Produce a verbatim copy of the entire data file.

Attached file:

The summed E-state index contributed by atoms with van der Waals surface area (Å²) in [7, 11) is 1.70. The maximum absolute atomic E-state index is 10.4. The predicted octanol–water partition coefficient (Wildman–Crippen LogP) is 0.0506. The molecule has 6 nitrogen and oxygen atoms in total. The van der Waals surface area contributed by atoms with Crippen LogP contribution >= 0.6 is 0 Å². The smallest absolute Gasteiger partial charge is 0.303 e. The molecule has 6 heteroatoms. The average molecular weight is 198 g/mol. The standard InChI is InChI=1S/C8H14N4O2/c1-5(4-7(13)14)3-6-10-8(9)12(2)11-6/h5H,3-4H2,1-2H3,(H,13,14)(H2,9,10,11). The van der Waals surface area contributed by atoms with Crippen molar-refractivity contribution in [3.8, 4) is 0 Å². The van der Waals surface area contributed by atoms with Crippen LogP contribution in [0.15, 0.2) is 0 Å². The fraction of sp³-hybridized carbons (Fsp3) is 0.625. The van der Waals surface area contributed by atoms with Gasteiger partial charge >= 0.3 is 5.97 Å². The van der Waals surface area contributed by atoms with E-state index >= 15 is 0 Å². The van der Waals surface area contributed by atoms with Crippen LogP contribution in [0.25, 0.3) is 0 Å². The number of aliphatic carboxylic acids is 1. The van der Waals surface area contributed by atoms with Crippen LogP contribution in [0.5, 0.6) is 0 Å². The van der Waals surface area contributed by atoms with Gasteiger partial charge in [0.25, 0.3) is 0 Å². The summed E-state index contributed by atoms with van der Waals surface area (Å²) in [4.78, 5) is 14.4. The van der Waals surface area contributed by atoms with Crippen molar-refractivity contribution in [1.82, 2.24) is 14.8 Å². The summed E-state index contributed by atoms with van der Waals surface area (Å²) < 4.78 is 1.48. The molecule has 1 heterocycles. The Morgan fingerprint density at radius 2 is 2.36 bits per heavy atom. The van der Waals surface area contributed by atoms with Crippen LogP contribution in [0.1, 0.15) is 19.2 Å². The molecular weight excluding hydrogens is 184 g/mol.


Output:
The summed E-state index contributed by atoms with van der Waals surface area (Å²) in [7, 11) is 1.70. The maximum absolute atomic E-state index is 10.4. The predicted octanol–water partition coefficient (Wildman–Crippen LogP) is 0.0506. The molecule has 6 nitrogen and oxygen atoms in total. The van der Waals surface area contributed by atoms with Crippen LogP contribution >= 0.6 is 0 Å². The smallest absolute Gasteiger partial charge is 0.303 e. The molecule has 6 heteroatoms. The average molecular weight is 198 g/mol. The standard InChI is InChI=1S/C8H14N4O2/c1-5(4-7(13)14)3-6-10-8(9)12(2)11-6/h5H,3-4H2,1-2H3,(H,13,14)(H2,9,10,11). The van der Waals surface area contributed by atoms with Crippen molar-refractivity contribution in [3.8, 4) is 0 Å². The van der Waals surface area contributed by atoms with Crippen LogP contribution in [0.15, 0.2) is 0 Å². The fraction of sp³-hybridized carbons (Fsp3) is 0.625. The van der Waals surface area contributed by atoms with Gasteiger partial charge >= 0.3 is 5.97 Å². The van der Waals surface area contributed by atoms with E-state index >= 15 is 0 Å². The van der Waals surface area contributed by atoms with Crippen LogP contribution in [0.25, 0.3) is 0 Å². The number of aliphatic carboxylic acids is 1. The van der Waals surface area contributed by atoms with Crippen LogP contribution in [0.5, 0.6) is 0 Å². The van der Waals surface area contributed by atoms with Gasteiger partial charge in [0.25, 0.3) is 0 Å². The summed E-state index contributed by atoms with van der Waals surface area (Å²) in [4.78, 5) is 14.4. The van der Waals surface area contributed by atoms with Crippen molar-refractivity contribution in [1.82, 2.24) is 14.8 Å². The summed E-state index contributed by atoms with van der Waals surface area (Å²) < 4.78 is 1.48. The molecule has 1 heterocycles. The Morgan fingerprint density at radius 2 is 2.36 bits per heavy atom. The van der Waals surface area contributed by atoms with Crippen LogP contribution in [0.1, 0.15) is 19.2 Å². The molecular weight excluding hydrogens is 184 g/mol.